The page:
A Charmed Life at Sea
On 22 September 1914 three obsolete Cruisers the Aboukir (Captain J.E. Drummond, patrol leader) Hogue and Cressy were on patrol in the North Sea at the Broad Fourteens. (An area of the North Sea with near uniform fathom depth, roughly south of Dogger Bank, opposite the Dutch coastline). On the same morning submarine U9 (Kapitan Lt. Otto Weddigen) was returning from patrol submerged and saw the enemy ships sailing inline at a speed of about 10 knots. The three obsolete Cruisers had been known as the ‘Live Bait Squadron’ and the crews’ complements contained many young cadets.
U9 surfaced and at 500 yards distance fired a torpedo at Aboukir and then re-submerged. Drummond initially thought they had struck a mine and requested the other two ships to assist. As they headed towards the floundering ship, U9 then resurfaced and fired 2 torpedoes, hitting Hogue which quickly sank. Cressy having seen U9 opened fire and attempted to ram it. U9 submerged and hit Cressy with 2 torpedoes. Within 10 minutes Cressy had capsized. In the confusion U9 was able to slip away. Although Dutch trawlers initially felt unable to assist, in total 837 sailors were subsequently rescued but 1459 were lost.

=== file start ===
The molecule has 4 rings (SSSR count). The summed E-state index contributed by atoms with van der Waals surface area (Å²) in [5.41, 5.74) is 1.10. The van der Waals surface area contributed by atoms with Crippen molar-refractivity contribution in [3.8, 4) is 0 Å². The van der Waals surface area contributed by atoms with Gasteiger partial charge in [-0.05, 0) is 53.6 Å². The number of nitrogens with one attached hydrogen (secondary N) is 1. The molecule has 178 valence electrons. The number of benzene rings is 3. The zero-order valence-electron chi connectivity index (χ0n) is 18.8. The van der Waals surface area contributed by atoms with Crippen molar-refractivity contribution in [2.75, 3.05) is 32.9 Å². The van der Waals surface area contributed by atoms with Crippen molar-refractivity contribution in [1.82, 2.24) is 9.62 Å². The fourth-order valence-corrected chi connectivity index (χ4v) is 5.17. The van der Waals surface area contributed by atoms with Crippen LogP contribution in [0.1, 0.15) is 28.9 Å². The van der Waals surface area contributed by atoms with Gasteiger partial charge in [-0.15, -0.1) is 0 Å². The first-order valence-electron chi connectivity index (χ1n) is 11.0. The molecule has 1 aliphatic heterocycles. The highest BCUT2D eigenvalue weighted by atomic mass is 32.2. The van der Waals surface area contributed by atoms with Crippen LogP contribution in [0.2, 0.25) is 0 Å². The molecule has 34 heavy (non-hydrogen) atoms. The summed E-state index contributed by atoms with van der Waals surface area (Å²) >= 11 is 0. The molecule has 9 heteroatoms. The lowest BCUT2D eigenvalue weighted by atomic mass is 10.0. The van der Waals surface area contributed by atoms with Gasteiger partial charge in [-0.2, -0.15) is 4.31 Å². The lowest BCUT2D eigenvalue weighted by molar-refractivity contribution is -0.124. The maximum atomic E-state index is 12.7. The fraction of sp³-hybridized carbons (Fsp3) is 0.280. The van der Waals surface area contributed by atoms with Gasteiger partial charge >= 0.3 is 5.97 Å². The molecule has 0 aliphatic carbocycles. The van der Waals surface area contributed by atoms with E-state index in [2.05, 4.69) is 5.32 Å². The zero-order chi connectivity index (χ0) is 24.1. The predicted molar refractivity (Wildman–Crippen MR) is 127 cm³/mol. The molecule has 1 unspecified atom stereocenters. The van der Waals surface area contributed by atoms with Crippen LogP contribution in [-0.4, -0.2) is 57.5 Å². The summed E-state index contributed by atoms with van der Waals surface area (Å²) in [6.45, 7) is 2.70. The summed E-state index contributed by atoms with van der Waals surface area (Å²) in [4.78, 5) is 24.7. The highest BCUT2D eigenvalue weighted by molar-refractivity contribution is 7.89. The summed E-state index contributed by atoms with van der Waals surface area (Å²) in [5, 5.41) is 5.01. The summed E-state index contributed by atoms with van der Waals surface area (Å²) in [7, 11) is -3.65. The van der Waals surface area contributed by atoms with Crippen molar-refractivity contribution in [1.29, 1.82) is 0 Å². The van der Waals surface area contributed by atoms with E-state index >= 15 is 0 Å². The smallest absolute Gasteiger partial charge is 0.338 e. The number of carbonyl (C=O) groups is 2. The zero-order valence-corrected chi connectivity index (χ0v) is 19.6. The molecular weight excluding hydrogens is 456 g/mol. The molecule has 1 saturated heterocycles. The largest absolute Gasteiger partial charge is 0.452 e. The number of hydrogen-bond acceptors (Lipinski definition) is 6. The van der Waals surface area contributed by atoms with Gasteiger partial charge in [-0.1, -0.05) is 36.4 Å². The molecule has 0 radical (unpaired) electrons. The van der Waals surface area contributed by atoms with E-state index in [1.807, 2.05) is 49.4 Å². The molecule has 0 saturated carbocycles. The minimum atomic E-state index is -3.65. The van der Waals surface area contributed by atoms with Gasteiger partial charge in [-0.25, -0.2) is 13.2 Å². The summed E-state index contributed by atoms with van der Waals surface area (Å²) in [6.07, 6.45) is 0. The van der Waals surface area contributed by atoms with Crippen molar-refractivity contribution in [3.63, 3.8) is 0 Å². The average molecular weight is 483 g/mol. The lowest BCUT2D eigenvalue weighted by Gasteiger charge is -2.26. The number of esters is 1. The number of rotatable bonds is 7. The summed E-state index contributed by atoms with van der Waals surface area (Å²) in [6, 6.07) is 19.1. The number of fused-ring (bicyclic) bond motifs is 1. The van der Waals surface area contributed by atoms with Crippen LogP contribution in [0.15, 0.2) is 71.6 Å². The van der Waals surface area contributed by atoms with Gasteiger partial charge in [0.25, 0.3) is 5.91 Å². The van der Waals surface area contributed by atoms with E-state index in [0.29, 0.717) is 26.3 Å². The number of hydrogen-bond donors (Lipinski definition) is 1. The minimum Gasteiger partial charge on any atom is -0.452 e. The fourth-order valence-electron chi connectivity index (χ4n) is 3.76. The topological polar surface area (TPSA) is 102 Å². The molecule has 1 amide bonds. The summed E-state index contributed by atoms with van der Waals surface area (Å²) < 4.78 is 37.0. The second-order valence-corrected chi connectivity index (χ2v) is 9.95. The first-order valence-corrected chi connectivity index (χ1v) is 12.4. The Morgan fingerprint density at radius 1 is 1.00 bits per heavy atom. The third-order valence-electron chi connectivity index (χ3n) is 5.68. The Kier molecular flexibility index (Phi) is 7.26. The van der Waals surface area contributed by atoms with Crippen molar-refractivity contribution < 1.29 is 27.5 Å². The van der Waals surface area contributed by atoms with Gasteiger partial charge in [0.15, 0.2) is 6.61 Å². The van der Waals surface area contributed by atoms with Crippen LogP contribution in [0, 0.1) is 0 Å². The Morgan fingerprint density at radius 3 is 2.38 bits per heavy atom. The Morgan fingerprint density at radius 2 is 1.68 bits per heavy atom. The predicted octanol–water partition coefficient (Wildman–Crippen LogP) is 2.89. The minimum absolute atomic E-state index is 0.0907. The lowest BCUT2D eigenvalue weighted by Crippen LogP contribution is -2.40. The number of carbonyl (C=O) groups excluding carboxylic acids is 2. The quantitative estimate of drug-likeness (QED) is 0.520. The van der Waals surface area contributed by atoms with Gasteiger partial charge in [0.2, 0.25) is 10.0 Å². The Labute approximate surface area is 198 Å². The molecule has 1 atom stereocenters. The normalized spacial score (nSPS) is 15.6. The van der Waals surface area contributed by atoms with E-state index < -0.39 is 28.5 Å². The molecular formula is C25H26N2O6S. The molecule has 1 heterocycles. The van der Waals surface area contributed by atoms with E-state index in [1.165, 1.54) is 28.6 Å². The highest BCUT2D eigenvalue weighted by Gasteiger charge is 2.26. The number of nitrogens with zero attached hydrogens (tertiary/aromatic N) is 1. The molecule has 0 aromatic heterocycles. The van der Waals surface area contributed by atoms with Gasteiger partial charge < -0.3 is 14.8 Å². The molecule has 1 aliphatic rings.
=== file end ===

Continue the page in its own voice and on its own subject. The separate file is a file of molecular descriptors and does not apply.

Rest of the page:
One of the survivors experienced one of the most dramatic experiences of any of the personnel of all of the nations involved in the conflict.
Herbert Wenman (Kit) Wykeham-Musgrave, aged 15, was on board Aboukir serving as a midshipman when it was hit by U9’s torpedo. He swam to the Hogue. No sooner had he got on board then it too was torpedoed by U9. Abandoning it, he suffered the same fate for a third time on Cresy. Fortunately, after clinging to a plank he was eventually rescued by a Dutch Trawler. (Photo right - Kit Wykeham-Musgrave)
Herbert was born at Barford, Warwick and had been educated at RNCs Osborne and Dartmouth and subsequently served in World War II as a Commander and survived that conflict as well.
Weddigen was treated as a hero when he returned to base and was awarded the Iron Cross. As Weddigen did not transfer to U29 until 16 February 1915 he was presumably still in command of U9 on 15 October 1914 when it sank Hawke. However he was drowned on U29 on 16 March 1915 when it surfaced and was rammed and sunk by Dreadnought near Aberdeen. This was Dreadnought’s only action in the war as the ramming damage required a refit and she missed the Battle of Jutland in 1916. Subsequently she spent most of the remainder of the war on coastal defence duties in the English Channel. She was scrapped in 1923.
Otto von Weddigen
Weddigen on U-29